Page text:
Ozempic may lower risk for certain cancers: New research

GLP-1 drugs such as Ozempic and Wegovy may lower the risk of developing certain obesity-related cancers, according to a new study from researchers at Case Western Reserve University in Cleveland. 

Researchers found people with type 2 diabetes who were being treated with the medications were significantly less likely to develop 10 of 13 obesity-associated cancers than those taking insulin, according to the findings published July 5 in JAMA Network Open. The retrospective study is based on an analysis of the medical records of over 1.6 million type 2 diabetes patients from 2005 to 2018.

The risk was reduced by more than half for gallbladder cancer, meningioma, pancreatic cancer and hepatocellular carcinoma. Esophageal, colorectal, endometrial, ovarian, multiple myeloma and kidney were among the other cancers for which there was a significant risk reduction. The study did not find a difference in cancer risk reduction among those treated with GLP-1s compared with those taking metformin, an older diabetes drug. 

In an interview with Bloomberg, Arif Kamal, MD, chief patient officer at the American Cancer Society and who was not involved in the research, called the new evidence on GLP-1s "compelling."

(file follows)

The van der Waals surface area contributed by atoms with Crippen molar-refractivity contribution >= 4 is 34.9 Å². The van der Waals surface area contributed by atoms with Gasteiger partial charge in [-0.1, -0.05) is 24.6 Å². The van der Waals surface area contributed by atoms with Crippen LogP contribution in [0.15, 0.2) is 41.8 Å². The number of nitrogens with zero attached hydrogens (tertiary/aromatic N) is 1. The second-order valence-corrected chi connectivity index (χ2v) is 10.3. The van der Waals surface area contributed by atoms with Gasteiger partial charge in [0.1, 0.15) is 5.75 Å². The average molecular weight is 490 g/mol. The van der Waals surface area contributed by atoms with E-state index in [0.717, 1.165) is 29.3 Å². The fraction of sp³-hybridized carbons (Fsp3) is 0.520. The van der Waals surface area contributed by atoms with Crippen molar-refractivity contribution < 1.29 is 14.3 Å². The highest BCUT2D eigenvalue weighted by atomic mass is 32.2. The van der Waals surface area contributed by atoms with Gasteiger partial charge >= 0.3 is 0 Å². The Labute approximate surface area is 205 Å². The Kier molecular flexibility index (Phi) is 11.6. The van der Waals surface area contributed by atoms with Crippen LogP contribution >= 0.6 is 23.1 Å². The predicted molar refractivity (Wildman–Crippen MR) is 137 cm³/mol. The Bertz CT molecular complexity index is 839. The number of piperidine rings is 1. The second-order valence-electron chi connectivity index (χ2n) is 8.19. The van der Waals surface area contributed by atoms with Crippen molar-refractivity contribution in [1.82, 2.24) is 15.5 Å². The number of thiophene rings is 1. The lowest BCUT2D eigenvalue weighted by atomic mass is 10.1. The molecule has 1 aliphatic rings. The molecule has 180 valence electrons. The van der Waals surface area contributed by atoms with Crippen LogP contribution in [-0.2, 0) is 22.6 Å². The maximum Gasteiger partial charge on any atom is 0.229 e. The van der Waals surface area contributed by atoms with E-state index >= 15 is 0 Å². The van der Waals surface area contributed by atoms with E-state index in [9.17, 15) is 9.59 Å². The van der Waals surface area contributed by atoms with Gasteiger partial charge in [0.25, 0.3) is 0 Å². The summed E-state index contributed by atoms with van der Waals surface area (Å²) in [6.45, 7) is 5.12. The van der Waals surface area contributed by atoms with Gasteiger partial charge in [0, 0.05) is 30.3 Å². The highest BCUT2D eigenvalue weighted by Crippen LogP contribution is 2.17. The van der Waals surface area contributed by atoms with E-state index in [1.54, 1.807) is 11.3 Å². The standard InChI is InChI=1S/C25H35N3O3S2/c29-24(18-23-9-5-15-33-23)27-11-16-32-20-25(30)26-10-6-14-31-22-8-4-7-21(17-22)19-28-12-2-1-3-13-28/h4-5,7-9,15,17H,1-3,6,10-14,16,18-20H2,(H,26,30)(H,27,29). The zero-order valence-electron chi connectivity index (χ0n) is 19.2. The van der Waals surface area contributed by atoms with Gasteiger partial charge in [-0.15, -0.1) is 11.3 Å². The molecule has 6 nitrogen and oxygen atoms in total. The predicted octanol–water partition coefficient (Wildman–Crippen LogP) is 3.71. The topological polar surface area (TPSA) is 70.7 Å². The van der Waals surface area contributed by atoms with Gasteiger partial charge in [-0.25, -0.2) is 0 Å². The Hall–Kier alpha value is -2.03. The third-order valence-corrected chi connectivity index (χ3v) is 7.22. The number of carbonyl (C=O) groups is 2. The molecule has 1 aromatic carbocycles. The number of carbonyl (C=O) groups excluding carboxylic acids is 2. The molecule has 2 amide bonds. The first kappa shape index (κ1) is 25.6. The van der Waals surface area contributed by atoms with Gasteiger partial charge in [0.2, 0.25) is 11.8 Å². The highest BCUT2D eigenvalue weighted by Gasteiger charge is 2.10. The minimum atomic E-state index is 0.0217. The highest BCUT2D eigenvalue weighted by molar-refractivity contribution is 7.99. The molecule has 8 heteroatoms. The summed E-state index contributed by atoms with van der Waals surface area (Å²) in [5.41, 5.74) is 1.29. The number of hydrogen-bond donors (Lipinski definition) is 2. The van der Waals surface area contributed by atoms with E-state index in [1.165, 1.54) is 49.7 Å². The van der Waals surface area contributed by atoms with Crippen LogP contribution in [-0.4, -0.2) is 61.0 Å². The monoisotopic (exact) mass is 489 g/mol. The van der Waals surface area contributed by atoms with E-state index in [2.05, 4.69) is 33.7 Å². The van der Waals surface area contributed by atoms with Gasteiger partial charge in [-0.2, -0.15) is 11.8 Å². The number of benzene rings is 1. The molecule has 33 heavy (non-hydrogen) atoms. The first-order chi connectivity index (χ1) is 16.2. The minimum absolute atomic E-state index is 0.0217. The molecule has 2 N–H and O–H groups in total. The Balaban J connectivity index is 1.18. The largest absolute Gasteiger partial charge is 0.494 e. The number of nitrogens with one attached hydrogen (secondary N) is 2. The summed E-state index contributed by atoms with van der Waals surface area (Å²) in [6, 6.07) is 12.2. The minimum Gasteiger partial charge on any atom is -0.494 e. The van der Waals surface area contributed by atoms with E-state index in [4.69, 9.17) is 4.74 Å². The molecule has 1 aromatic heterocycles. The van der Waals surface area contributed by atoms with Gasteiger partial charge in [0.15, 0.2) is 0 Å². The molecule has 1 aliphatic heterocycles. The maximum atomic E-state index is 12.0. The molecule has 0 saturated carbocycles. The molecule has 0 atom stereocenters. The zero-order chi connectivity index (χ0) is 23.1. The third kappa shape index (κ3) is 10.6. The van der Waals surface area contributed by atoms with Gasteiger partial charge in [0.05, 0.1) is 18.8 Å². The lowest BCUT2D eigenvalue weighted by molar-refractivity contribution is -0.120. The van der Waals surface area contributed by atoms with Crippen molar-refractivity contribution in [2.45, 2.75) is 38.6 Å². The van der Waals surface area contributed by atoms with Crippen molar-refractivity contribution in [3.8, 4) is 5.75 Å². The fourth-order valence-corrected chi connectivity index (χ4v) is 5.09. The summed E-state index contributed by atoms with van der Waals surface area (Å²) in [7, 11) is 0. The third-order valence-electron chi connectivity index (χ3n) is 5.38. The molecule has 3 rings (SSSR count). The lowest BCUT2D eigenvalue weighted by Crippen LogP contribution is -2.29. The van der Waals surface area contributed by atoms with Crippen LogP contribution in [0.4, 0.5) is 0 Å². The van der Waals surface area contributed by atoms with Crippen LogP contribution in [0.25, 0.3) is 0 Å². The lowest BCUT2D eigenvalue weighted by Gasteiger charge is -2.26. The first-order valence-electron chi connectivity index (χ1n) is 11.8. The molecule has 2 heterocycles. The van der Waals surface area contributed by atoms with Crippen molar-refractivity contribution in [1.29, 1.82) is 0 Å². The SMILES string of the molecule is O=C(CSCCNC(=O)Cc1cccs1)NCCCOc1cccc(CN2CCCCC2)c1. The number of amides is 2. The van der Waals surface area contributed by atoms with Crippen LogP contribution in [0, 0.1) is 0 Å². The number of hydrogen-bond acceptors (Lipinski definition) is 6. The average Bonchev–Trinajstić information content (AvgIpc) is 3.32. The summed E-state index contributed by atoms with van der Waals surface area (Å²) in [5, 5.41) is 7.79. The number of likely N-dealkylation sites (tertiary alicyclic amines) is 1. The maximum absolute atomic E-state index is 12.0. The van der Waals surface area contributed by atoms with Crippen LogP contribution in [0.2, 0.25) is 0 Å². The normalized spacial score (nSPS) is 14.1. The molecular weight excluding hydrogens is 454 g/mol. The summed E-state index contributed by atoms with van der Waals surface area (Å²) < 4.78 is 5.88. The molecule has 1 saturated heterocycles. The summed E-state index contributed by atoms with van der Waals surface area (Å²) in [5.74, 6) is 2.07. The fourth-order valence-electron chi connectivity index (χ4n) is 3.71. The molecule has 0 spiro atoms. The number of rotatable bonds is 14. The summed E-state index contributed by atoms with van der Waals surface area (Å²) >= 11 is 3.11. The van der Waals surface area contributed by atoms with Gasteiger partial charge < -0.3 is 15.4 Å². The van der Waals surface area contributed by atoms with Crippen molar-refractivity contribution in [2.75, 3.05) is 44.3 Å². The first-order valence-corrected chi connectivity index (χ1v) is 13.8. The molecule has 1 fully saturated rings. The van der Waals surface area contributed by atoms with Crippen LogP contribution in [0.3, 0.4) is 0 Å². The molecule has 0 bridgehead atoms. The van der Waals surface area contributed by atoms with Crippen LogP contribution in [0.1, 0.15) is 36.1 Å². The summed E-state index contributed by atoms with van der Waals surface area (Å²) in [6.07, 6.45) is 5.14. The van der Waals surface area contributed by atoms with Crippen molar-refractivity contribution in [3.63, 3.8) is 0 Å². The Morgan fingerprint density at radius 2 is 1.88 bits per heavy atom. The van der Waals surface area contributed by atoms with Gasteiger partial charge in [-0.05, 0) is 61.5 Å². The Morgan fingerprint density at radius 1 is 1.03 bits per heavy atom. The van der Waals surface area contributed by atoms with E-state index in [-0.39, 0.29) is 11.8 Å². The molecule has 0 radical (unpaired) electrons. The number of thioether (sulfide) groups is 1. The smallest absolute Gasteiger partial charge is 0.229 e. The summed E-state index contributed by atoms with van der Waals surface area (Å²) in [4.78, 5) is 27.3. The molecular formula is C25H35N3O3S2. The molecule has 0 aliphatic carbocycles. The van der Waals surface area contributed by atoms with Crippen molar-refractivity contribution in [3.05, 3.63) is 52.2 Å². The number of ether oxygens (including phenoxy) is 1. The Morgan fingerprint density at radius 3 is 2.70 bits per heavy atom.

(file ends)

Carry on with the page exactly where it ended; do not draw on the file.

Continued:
"Obesity is the tobacco of our age when it comes to cancer risk," he said. An estimated 40% of new cancer diagnoses in the U.S. are linked to excess weight, according to the CDC. 

However, the medications were not tied to a reduced risk of postmenopausal breast cancer, which is the most common obesity-associated cancer among women, according to the CDC. Additionally, the study did not find an association between GLP-1s and a reduced risk for stomach or thyroid cancer. Previous research in rodents has said GLP-1s may interact with insulin production in a way that may increase the risk of thyroid cancers. Packaging for medications including Ozempic carry warnings related to possible thyroid tumors. 

Additional studies are needed to better establish whether GLP-1 drugs actually prevent obesity-related cancers, including those that randomly assign cohorts to take the GLP-1s and other treatments, experts told Bloomberg.

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